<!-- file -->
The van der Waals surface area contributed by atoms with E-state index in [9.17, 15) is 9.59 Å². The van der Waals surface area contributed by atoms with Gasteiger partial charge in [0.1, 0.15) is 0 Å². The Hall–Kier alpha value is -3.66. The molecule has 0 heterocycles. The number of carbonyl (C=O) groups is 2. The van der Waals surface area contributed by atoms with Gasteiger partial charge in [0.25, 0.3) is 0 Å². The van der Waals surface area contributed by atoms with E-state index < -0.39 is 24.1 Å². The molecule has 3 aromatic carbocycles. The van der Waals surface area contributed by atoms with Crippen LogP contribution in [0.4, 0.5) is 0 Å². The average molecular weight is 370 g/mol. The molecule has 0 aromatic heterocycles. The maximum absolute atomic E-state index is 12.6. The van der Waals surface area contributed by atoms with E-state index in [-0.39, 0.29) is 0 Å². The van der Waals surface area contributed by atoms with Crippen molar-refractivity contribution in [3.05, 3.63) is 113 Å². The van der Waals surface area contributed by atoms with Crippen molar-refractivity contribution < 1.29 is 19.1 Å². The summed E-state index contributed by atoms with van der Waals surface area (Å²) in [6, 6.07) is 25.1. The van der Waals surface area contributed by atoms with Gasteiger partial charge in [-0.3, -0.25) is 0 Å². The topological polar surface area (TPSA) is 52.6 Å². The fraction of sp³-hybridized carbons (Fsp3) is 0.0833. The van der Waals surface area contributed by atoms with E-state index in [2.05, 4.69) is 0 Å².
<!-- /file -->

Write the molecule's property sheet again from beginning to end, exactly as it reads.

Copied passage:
The van der Waals surface area contributed by atoms with E-state index in [9.17, 15) is 9.59 Å². The van der Waals surface area contributed by atoms with Gasteiger partial charge in [0.1, 0.15) is 0 Å². The Hall–Kier alpha value is -3.66. The molecule has 0 heterocycles. The number of carbonyl (C=O) groups is 2. The van der Waals surface area contributed by atoms with Gasteiger partial charge in [0.25, 0.3) is 0 Å². The van der Waals surface area contributed by atoms with E-state index < -0.39 is 24.1 Å². The molecule has 3 aromatic carbocycles. The van der Waals surface area contributed by atoms with Crippen LogP contribution in [0.4, 0.5) is 0 Å². The average molecular weight is 370 g/mol. The molecule has 0 aromatic heterocycles. The maximum absolute atomic E-state index is 12.6. The van der Waals surface area contributed by atoms with E-state index in [-0.39, 0.29) is 0 Å². The van der Waals surface area contributed by atoms with Crippen molar-refractivity contribution in [3.05, 3.63) is 113 Å². The van der Waals surface area contributed by atoms with Crippen molar-refractivity contribution < 1.29 is 19.1 Å². The summed E-state index contributed by atoms with van der Waals surface area (Å²) in [6, 6.07) is 25.1. The van der Waals surface area contributed by atoms with Gasteiger partial charge in [-0.3, -0.25) is 0 Å². The topological polar surface area (TPSA) is 52.6 Å². The fraction of sp³-hybridized carbons (Fsp3) is 0.0833. The van der Waals surface area contributed by atoms with E-state index in [2.05, 4.69) is 0 Å².